In case of the above-shown arrangement, the first projection (projection image) P1 of the linear sensor 14 which is conjugate with the effective light-receiving range (+b-b) of the sensor 14 relative to the dual-purpose lens 13, is normal to the projection optical axis X. Therefore, by suitably selecting the positions, angles and distances of the first and second reflecting members 16 and 17, one can rotate the first projection P1 by 90 up to a position corresponding to the projection optical axis X. Accordingly, it is possible to establish a conjugated relation between the object point on the projection axis X (+a-a) corresponding to the object point of the first projection P1 (+a1 -a1) and the image point on the linear sensor 14 (+b-b). Thus, the first projection P1 is deflected at first in the opposite direction to the projection optical axis X by the second reflecting member 17. Thereby the first projection P1 turns to a second projection P2 which is line-symmetric to P1. Then, the second projection P2 is deflected toward the projection optical axis X by the first reflecting member 16. The first reflecting member is provided at a position on the bisector BS of the angle θ which the optical axis X and the second projection P2 form. Therefore, the second projection P2 is turned to a position corresponding to the object point on the optical axis X (+a-a).

The dual-purpose lens 13' in FIG. 7 is formed axis-symmetrically about the projection optical axis X. Therefore, two or more sets of the reflecting optical system comprising the first and second reflecting members 16 and 17 can be arranged in two or more directions so as to receive the scattered light in any direction through the reflecting optical systems.

The third embodiment shown in FIG. 6 has been made on the basis of the image formation principle described above.

Referring to FIG. 6, two sets of the above-mentioned reflecting optical system are arranged in the third embodiment. One of the reflecting optical systems comprises a first reflecting member 16A and a second reflecting member 17A. The other one comprises a first reflecting member 16B and a second reflecting member 17B. The first reflecting members 16A and 16B are symmetrically arranged on the right side and on the left side of the projection optical axis X corresponding to the optical axis of the dual-purpose lens 13'. Similarly the second reflecting members 17A and 17B are symmetrically arranged relative to the optical axis X but at positions nearer to the optical axis X than the first reflecting members.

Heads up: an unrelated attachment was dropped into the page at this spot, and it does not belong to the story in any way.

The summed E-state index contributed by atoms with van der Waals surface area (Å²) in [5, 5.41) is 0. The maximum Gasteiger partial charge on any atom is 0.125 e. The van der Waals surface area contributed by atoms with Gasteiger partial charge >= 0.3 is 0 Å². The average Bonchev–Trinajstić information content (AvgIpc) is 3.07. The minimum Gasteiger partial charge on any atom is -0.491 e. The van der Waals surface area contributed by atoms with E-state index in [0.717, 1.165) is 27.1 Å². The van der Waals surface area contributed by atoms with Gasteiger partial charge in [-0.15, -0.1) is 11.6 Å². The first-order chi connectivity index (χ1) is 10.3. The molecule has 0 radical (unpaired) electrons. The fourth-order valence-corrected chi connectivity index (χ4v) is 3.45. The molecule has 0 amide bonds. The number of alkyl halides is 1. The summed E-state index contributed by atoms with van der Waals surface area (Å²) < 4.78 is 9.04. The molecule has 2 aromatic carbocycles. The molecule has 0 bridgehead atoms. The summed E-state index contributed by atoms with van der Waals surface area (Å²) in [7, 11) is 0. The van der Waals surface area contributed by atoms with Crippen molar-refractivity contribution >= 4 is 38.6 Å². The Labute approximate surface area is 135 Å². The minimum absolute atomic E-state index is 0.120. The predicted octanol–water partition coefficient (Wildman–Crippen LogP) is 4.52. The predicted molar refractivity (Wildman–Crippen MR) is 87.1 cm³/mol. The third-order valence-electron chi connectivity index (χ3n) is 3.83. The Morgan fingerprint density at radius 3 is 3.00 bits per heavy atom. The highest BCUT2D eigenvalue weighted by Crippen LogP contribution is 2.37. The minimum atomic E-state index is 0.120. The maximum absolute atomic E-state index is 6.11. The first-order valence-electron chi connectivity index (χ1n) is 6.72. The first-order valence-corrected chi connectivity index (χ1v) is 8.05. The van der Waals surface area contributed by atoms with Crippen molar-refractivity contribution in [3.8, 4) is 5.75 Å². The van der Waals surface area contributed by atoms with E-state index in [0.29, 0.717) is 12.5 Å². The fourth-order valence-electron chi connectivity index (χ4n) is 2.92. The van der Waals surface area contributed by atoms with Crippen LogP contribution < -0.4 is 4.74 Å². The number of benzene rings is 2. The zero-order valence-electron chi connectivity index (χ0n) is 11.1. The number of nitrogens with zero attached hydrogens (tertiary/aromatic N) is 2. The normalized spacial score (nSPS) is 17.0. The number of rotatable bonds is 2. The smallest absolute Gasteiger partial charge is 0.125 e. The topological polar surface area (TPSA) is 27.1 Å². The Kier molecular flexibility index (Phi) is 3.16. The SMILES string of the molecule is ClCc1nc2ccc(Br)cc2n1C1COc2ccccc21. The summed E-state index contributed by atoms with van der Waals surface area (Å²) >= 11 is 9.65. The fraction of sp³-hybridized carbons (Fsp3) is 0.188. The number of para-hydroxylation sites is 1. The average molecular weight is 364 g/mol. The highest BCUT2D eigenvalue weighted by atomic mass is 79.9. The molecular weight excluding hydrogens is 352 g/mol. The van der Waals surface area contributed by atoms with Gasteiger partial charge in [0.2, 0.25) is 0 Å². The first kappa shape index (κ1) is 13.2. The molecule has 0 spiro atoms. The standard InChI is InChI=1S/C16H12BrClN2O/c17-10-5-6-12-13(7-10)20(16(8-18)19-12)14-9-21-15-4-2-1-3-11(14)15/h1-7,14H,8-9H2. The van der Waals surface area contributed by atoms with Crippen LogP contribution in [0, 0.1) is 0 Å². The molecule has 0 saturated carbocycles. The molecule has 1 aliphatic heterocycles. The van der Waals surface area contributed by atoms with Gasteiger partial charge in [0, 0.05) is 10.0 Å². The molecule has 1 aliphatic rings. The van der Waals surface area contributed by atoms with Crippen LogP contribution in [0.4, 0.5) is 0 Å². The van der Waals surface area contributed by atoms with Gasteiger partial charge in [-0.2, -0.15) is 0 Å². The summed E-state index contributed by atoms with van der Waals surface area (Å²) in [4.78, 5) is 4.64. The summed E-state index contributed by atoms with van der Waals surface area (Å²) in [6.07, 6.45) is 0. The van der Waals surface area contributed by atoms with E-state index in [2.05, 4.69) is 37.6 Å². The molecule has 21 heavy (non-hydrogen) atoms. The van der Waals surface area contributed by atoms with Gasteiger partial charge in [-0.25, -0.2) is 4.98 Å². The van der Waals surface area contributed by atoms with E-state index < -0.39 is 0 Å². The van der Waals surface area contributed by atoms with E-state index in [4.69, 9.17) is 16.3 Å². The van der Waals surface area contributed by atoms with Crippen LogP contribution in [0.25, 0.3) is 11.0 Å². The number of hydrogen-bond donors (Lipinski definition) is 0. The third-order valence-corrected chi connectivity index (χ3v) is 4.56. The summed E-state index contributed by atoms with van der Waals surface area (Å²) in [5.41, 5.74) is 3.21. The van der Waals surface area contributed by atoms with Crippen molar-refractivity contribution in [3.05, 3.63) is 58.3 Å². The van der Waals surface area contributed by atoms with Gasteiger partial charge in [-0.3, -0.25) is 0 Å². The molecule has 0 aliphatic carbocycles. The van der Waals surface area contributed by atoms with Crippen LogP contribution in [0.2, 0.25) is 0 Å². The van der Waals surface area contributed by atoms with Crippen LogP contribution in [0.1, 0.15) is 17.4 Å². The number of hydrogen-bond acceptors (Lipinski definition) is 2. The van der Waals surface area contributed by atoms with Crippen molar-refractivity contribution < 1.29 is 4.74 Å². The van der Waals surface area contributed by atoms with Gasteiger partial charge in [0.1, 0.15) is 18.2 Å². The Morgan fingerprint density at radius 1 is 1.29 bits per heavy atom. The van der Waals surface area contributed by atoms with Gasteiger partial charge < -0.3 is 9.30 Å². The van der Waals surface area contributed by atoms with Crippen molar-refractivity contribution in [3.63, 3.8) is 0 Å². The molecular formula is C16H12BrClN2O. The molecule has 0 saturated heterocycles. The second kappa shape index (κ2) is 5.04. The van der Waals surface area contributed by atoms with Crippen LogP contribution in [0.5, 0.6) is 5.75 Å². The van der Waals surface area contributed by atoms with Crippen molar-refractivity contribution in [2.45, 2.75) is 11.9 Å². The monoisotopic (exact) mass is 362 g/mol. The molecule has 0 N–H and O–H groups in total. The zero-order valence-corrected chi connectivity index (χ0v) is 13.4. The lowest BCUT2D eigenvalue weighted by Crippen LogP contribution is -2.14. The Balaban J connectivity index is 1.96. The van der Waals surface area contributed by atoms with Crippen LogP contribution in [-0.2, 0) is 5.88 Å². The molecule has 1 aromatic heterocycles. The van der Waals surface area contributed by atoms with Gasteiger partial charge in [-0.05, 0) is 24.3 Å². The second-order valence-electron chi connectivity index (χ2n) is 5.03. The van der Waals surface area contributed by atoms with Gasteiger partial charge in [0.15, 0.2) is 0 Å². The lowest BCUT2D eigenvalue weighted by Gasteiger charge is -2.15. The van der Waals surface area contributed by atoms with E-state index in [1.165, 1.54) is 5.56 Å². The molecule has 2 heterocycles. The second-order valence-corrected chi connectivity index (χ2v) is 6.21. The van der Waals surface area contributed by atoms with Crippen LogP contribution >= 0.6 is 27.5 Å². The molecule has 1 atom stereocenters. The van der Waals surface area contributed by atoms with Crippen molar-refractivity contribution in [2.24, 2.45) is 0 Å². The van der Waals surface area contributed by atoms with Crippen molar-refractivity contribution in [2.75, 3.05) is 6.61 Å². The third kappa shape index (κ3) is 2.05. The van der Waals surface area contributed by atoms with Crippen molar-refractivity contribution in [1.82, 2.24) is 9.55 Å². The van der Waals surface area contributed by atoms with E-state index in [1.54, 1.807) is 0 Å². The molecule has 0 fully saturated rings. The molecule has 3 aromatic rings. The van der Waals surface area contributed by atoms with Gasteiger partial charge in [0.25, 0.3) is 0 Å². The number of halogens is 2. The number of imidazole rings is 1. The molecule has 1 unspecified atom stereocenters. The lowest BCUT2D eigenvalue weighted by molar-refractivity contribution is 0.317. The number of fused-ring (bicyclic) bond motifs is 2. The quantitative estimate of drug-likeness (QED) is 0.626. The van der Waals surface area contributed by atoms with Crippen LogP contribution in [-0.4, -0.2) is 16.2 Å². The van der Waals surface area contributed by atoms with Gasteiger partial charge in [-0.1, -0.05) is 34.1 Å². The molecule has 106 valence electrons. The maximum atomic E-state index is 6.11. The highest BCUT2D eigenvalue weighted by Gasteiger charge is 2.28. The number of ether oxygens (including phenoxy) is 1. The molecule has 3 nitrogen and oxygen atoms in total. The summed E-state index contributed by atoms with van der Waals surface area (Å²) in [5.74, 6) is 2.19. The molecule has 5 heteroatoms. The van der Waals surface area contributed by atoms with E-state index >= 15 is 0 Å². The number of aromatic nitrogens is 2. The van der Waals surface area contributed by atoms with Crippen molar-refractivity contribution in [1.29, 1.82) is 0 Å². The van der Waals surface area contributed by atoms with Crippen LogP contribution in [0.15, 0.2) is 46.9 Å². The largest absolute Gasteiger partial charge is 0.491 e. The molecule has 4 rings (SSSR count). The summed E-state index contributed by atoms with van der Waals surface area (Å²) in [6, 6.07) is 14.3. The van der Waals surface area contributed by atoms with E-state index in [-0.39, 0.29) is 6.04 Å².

The reflected light (scattered light) from the object surface is reflected at first toward the optical axis X by the first reflecting members 16A and 16B and then deflected toward the dual-purpose lens 13' by the second reflecting members 17A and 17B. As seen from FIG. 6, the light beams deflected by the second reflecting members 17A and 17B pass through the wide field angle area (marginal area) of the dual-purpose lens 13' and form their spot images on two linear sensors 14A and 14B arranged symmetrically on a plane normal to the optical axis of the lens 13'. The output signals from the linear sensors 14A and 14B are processed in an operation circuit as previously described.

As previously mentioned with reference to FIG. 7, the positions, angles and distances of the two sets of the reflecting optical systems (16A, 17A and 16B, 17B) are suitably selected so as to establish a conjugate relation between the photo detection range (+b-b) of the sensors 14A, 14B and the measurement range (+a-a) on the optical axis X with respect to the dual-purpose lens 13'.

According to the third embodiment, the reliability of the optical measuring apparatus is improved.

If the object surface has a large inclination, the beam is scattered mainly in a certain direction so that the left one or right one of the two linear sensors can receive only a very small portion of the reflected light which is too weak to be detected by the sensor. Even for this case, the third embodiment is able to receive a sufficient quantity of the reflected light to detect the position of the beam spot by the other sensor. On the contrary, if the scattering characteristic of the beam spot on the object surface is flat and the beam is reflected uniformly in all directions, the output signal will be obtained from both of the two linear sensors 14A and 14B symmetrically arranged. In this case, therefore, the accuracy of measurement can be improved further by adding a processing circuit such as that for equalization.

FIG. 8 shows an modification of the third embodiment shown in FIG. 6. This modification is constructed by adding two more reflecting optical systems and two more linear sensors to the third embodiment.